Multi-drug regimens, dose timing, adherence to therapy all matter, heart association says
MONDAY, April 7 (HealthDay News) -- Lifestyle factors and medication recommendations are among the topics covered in the guidelines for treating resistant hypertension released Monday by the American Heart Association.
In patients with resistant hypertension, their blood pressure remains above the target level despite taking three medications to lower it. High blood pressure that's under control but requires four or more medications to treat it, is also considered resistant to treatment.
Studies suggest that as many as 30 percent of people with high blood pressure may have resistant hypertension. Older age and obesity are two major risk factors for the condition, which is likely to become more common in the United States as the population ages and becomes heavier, noted the guideline writing committee.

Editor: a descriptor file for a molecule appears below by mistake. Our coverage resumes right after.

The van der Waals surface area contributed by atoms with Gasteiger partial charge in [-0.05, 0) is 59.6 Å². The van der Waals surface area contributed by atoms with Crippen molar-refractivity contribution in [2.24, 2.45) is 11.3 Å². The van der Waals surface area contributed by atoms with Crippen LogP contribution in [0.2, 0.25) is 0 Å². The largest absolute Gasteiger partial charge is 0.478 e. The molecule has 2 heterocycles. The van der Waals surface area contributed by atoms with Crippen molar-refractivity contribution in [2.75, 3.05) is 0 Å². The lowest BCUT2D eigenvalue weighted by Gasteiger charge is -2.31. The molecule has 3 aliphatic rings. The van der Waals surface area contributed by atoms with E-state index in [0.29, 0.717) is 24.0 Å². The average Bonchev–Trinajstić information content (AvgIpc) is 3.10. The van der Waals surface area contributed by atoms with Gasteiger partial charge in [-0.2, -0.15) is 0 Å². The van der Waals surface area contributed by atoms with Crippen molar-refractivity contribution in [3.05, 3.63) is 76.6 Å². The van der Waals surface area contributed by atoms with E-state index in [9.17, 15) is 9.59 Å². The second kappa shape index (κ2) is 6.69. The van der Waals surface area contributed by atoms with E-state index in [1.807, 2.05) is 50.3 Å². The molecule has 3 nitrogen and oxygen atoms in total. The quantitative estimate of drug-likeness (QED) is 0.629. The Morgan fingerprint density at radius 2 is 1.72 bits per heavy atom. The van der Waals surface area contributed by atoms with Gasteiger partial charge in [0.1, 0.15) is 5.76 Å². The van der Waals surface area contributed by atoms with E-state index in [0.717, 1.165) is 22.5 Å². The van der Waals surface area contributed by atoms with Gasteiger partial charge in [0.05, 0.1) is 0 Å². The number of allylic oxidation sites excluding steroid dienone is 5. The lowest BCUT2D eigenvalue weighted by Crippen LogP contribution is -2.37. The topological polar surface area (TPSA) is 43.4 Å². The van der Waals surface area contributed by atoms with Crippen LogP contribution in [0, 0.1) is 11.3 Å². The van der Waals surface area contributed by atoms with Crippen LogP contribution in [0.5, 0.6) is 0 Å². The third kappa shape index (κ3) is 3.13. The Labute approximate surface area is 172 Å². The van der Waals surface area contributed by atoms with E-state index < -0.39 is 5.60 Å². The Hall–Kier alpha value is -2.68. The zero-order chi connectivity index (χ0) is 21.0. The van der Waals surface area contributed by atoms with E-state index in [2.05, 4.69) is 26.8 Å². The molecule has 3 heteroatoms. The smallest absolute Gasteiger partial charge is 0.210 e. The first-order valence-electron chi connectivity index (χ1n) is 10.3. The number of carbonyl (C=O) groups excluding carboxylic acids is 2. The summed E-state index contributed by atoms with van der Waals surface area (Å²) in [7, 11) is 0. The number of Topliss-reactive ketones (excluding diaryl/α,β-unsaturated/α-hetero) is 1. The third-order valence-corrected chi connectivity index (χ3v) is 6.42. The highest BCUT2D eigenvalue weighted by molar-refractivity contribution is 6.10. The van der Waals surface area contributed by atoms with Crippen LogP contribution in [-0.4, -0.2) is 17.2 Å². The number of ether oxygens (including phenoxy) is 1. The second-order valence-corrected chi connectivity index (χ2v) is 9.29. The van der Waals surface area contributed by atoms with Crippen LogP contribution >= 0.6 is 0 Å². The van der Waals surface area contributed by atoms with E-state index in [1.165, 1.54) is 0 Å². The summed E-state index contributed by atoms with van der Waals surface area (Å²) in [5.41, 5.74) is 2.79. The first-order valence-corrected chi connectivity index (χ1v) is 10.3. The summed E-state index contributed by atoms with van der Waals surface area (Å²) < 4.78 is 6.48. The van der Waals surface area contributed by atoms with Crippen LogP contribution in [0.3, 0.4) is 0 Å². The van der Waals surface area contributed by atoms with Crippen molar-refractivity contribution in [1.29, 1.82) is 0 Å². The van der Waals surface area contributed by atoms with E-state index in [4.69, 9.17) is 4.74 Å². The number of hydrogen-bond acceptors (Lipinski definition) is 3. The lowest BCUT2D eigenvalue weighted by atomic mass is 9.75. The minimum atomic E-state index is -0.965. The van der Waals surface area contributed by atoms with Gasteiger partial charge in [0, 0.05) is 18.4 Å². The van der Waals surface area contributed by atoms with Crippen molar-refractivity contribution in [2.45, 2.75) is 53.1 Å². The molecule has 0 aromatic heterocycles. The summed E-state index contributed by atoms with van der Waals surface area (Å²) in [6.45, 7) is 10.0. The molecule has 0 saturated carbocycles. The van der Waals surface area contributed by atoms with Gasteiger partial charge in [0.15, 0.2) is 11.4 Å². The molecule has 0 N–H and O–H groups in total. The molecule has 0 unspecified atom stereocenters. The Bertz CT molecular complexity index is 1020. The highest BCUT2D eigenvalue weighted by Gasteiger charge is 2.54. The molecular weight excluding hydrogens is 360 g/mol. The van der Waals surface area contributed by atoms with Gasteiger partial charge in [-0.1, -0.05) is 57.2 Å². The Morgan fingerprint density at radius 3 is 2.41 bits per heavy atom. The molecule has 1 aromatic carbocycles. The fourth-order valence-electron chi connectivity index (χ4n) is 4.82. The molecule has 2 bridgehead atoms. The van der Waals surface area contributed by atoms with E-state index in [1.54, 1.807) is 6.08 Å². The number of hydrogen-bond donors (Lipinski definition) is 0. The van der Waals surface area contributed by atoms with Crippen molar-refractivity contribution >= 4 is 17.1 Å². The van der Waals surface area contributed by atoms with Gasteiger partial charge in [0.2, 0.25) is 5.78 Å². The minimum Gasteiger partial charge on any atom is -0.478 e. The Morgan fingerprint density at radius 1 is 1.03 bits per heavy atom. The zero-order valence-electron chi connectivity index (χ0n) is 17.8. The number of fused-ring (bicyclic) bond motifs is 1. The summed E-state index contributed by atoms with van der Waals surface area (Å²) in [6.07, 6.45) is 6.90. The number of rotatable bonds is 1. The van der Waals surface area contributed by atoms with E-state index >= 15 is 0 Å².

People with resistant hypertension have a high cardiovascular risk and often have multiple health conditions that complicate efforts to manage their blood pressure.
The first step is to determine whether a person actually has resistant hypertension, which isn't the same as uncontrolled hypertension, the committee said. Successful treatment of resistant hypertension requires consideration of lifestyle factors that contribute to the problem, diagnosing and treating secondary causes, and using multiple drug treatments effectively.
Lifestyle factors noted by the committee included weight, salt intake and alcohol consumption. Obesity is associated with more severe blood pressure and losing weight can lower blood pressure and reduce the number of medications needed to control blood pressure. High dietary salt intake is common among patients with resistant hypertension. In patients with general high blood pressure, reducing salt intake can lower blood pressure. Heavy alcohol intake is also associated with resistant
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